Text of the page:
Domestic Violence: What is a Dating Relationship?

The California Penal Code has a variety of sections that lay out various domestic violence charges. These domestic violence penal code sections have one thing in common: the defendant and the victim have a past or present dating relationship. So, what does that mean? A recent court of appeal decision says that “friends with benefits” relationships with sporadic “hook ups” may not count.

"Friends with benefits" relationships with sporadic "hook ups" may not count as a "dating relationship" for domestic violence law purposes.

How the Law Defines “Dating Relationship”

The two most common penal code sections that apply to domestic violence situations are Penal Code sections 273.5 and 243(e)(1). Section 273.5 is a wobbler, which means that it can be a felony or a misdemeanor. Section 243(e)(1) is a misdemeanor. There may also be civil remedies for domestic violence, and it is in this context that an appeals court recently held that “friends with benefits” relationships do not meet the threshold.

Penal Code section 273.5 refers to section 243(f)(10) for a definition. Section 243(f)(10) says, ““Dating relationship” means frequent, intimate associations primarily characterized by the expectation of affectional or sexual involvement independent of financial considerations.” This definition nearly mirrors Family Code section 6210, which the court was interpreting in M.A. v. B.F.

Appeals Court Interprets “Dating Relationship” to Not Include “Friends with Benefits” or “Hook Ups”

M.A. and B.F. met at their university gym and hooked up a few times over the course of two years. They never went on any dates nor attended social events together. On the day in question, B.F. was driving M.A. to her mother’s apartment complex to have sex. B.F. asked M.A. if she liked it when he pulled her hair. He then grabbed her hair and forcefully moved her head around. M.A. heard cracking, was upset, and sought medical treatment the next day. She sued him for her injuries.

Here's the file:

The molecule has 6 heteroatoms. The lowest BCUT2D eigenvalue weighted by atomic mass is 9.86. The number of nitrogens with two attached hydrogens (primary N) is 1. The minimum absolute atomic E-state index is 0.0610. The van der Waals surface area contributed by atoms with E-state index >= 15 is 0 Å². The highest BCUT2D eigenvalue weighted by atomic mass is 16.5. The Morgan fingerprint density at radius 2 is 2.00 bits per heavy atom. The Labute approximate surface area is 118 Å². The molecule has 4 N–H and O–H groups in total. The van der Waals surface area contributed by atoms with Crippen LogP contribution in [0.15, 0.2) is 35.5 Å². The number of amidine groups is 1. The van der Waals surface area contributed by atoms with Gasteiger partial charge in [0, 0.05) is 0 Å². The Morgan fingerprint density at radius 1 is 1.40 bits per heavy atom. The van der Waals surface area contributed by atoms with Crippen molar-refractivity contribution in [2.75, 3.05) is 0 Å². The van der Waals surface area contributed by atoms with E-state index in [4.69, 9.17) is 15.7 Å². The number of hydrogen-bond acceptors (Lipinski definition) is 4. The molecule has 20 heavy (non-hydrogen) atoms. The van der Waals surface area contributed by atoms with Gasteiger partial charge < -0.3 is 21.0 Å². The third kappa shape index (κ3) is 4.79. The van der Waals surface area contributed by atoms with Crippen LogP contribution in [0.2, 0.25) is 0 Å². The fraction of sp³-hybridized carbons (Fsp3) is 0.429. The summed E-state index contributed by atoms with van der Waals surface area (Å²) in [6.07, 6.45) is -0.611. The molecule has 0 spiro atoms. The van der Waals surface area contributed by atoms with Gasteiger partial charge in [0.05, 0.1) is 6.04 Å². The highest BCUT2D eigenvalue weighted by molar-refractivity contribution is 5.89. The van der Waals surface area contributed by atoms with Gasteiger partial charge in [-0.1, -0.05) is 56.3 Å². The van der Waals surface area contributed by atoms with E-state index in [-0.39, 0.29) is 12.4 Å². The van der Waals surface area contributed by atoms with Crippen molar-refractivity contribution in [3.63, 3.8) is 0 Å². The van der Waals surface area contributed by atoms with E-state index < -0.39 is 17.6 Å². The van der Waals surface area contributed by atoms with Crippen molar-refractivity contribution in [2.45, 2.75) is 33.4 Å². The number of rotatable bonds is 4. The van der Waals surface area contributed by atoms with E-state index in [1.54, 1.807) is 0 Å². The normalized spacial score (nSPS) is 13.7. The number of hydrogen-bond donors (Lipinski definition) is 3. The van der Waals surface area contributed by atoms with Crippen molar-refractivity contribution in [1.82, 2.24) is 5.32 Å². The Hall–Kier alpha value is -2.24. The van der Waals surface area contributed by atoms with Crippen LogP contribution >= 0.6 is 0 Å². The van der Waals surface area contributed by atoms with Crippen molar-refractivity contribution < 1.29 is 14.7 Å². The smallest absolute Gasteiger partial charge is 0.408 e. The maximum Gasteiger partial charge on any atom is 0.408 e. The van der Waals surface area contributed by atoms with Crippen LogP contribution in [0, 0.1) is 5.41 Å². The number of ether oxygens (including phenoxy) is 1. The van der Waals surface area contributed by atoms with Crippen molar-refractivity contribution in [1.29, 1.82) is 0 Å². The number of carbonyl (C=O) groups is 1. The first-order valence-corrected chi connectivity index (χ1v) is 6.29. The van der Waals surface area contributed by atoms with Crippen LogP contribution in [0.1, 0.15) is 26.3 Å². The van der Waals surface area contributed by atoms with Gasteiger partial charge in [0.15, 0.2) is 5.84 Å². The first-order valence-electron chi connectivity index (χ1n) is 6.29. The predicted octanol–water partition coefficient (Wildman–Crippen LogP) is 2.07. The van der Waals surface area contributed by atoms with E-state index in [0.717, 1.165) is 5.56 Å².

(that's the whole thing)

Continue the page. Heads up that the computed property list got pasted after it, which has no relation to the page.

The trial court found that they were not legally in a dating relationship. The court of appeals agreed that there was substantial evidence to support the trial court’s finding. However, the appeals court likely would have supported the trial court either way. Whether the parties were in a dating relationship was a factual inquiry, and trial courts are allowed to draw reasonable inferences from the evidence.

So, in each domestic violence case, the trial court must make a factual finding as to whether the parties are in a “dating relationship.” This determination is critical to whether or not you can be convicted of domestic violence. An experienced criminal defense attorney can help sway the judge’s decision or even convince the prosecutor that their case is too weak to prosecute. Don Hammond at Criminal Defense Heroes, P.C. has successfully defended domestic violence cases for over a decade. If you are facing a domestic violence charge, call us today at 323-529-3660 for a free consultation!